Anti-money laundering
Draft Currency (Restrictions on the Use of Cash) Rules

On 25 October, the Treasury released draft rules to support the Currency (Restrictions of the Use of Cash) Bill 2019 (Bill) that was introduced in the Parliament on 19 September 2019.  The Bill gives effect to an economy-wide cash payment limit to combat the black economy.

Treasury states that the Currency (Restrictions on the Use of Cash) Rules 2019 specify the types of transactions that are exempt from the cash payment limit, and also prescribe how to work out the value in Australian currency of an amount of foreign currency or digital currency for the purposes of the cash payment limit.

Banking
Treasury consults on Australian Business Growth Fund Bill

On 4 November, the Treasury released for public consultation exposure draft legislation and accompanying explanatory material to authorise the Commonwealth Government to invest in the Australian Business Growth Fund jointly with financial institutions.

In a joint media release, the Treasurer, Josh Frydenberg, and Senator Michaelia Cash, Minister for Small and Family Business, Skills and Vocational Education, stated that the Australian Business Growth Fund will ensure that small and medium-sized businesses have access to the finance they need.

Submissions to the consultation are open until 8 November.

Other financial services regulation
ASIC warns trustees on new rules for Putting Members’ Interests First

On 30 October, issued a letter to the superannuation industry about ASIC’s expectations in relation to member communications about the insurance reforms implemented by the ‘Putting Members’ Interests First’ (PMIF) and ‘Protecting Your Super Package’ (PYSP) legislation.

The letter states that ASIC expects trustees to help their members understand and make good decisions by:

  • providing balanced and factual communications, that include appropriate context about the reforms; and
  • tailoring communications to the needs of their members (including appropriate tailoring of language, structure and communication method).

In releasing the letter, ASIC stated that a recent review by ASIC found that many superannuation trustees did not adequately communicate with members in a similar situation when they were about to be impacted by the PYSP reforms.

APRA releases an update about the new Data Collection Solution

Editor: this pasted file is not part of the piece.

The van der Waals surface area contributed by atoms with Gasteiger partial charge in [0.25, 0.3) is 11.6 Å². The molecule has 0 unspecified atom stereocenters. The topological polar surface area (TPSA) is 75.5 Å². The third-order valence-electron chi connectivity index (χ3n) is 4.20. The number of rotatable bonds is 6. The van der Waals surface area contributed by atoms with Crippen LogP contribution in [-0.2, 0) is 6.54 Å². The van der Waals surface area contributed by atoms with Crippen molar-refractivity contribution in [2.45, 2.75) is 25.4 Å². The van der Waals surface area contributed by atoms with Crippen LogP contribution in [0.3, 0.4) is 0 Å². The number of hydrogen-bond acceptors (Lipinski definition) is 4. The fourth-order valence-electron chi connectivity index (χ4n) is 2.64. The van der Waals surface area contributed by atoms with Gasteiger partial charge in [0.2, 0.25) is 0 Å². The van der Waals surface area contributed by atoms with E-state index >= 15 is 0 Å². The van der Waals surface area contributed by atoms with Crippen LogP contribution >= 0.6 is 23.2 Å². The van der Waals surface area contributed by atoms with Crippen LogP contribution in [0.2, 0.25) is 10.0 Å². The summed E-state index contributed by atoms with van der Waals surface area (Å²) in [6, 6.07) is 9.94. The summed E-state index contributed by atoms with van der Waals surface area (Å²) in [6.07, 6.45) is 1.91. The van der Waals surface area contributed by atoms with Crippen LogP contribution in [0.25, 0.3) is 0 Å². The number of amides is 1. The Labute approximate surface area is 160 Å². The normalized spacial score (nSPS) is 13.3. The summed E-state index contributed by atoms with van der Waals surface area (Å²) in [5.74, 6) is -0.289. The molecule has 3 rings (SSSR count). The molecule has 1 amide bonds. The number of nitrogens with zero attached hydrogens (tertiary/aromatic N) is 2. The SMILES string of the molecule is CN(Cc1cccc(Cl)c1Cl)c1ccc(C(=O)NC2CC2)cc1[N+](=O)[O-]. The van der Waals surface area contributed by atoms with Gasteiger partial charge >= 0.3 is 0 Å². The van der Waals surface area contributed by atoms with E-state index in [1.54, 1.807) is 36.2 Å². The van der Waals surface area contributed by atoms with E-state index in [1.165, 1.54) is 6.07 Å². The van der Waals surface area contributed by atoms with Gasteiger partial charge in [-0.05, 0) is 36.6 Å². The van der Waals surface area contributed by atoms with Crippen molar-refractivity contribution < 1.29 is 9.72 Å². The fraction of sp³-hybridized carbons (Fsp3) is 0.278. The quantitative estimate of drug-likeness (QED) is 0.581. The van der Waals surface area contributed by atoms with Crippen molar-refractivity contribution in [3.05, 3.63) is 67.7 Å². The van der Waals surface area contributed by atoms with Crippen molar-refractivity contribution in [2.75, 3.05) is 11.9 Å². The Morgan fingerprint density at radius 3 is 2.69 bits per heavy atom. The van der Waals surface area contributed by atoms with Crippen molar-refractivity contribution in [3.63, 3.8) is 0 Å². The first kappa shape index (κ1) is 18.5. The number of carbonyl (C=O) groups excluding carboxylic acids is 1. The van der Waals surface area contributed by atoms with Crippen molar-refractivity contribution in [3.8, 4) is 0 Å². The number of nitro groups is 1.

On 29 October, APRA released an update to the industry about the new Data Collection Solution, which will replace APRA’s current data collection tool, Direct to APRA (D2A).

The update is available on here on APRA’s website.

ASIC and ESMA sign MoU on Australian benchmarks

On 21 October, ASIC announced that it and the European Securities and Markets Authority (ESMA) signed a Memorandum of Understanding setting out cooperation arrangements in respect of Australian benchmarks.

ASIC says this decision will allow benchmarks declared significant by ASIC (BBSW, S&P/ASX200, Bond Futures Settlement Price, CPI, and Cash Rate) to be used in the European Union (EU) by EU-supervised entities.

ASIC issues report on TPD insurance design and claims handling process

On 17 October, ASIC issues a report into a review on the design of total and permanent disability (TPD) insurance and the claims handling process.

ASIC’s Report 633 Holes in the safety net: A review of TPD insurance claims (REP 633), summarises the findings and recommendations from ASIC’s thematic review of TPD insurance in Australia, and, in particular, reviews outcomes for consumers, claims handling practices, the role of data in managing the risk of consumer harm, and ASIC’s findings on insurers with higher than predicted rates of declined claims.

Along with REP 633, ASIC released an executive summary of REP 633, an infographic on the TPD claims process, and an infographic on poor consumer outcomes under the Activities of Daily Living test.

In releasing the report, ASIC said TPD insurance cannot be relied on by many Australians and that ASIC expects the industry to make prompt changes to ensure that cover provides real value.